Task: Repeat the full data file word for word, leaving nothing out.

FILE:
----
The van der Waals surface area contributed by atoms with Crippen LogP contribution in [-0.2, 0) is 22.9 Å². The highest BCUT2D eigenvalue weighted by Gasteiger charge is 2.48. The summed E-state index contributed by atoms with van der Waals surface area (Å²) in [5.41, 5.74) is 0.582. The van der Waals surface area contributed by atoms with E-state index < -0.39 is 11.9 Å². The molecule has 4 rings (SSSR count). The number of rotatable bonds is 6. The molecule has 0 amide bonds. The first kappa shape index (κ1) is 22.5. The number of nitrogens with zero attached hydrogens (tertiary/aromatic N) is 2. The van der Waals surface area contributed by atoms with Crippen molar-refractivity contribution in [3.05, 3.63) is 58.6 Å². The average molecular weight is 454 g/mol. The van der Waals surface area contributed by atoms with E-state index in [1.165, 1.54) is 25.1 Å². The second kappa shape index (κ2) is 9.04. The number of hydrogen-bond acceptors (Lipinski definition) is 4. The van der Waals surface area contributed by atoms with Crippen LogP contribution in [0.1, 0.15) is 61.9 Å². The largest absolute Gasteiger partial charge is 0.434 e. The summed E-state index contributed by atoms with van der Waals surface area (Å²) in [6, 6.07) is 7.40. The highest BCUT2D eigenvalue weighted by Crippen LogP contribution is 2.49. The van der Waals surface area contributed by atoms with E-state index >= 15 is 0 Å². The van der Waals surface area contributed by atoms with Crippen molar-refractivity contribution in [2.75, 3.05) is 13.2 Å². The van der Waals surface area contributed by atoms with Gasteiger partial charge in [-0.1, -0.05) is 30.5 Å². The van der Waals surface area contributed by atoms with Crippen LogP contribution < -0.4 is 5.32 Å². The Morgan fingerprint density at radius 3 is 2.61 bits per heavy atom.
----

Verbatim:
The van der Waals surface area contributed by atoms with Crippen LogP contribution in [-0.2, 0) is 22.9 Å². The highest BCUT2D eigenvalue weighted by Gasteiger charge is 2.48. The summed E-state index contributed by atoms with van der Waals surface area (Å²) in [5.41, 5.74) is 0.582. The van der Waals surface area contributed by atoms with E-state index < -0.39 is 11.9 Å². The molecule has 4 rings (SSSR count). The number of rotatable bonds is 6. The molecule has 0 amide bonds. The first kappa shape index (κ1) is 22.5. The number of nitrogens with zero attached hydrogens (tertiary/aromatic N) is 2. The van der Waals surface area contributed by atoms with Crippen molar-refractivity contribution in [3.05, 3.63) is 58.6 Å². The average molecular weight is 454 g/mol. The van der Waals surface area contributed by atoms with E-state index in [1.165, 1.54) is 25.1 Å². The second kappa shape index (κ2) is 9.04. The number of hydrogen-bond acceptors (Lipinski definition) is 4. The van der Waals surface area contributed by atoms with Crippen LogP contribution in [0.1, 0.15) is 61.9 Å². The largest absolute Gasteiger partial charge is 0.434 e. The summed E-state index contributed by atoms with van der Waals surface area (Å²) in [6, 6.07) is 7.40. The highest BCUT2D eigenvalue weighted by Crippen LogP contribution is 2.49. The van der Waals surface area contributed by atoms with E-state index >= 15 is 0 Å². The van der Waals surface area contributed by atoms with Crippen molar-refractivity contribution in [2.75, 3.05) is 13.2 Å². The van der Waals surface area contributed by atoms with Gasteiger partial charge in [-0.1, -0.05) is 30.5 Å². The van der Waals surface area contributed by atoms with Crippen LogP contribution < -0.4 is 5.32 Å². The Morgan fingerprint density at radius 3 is 2.61 bits per heavy atom.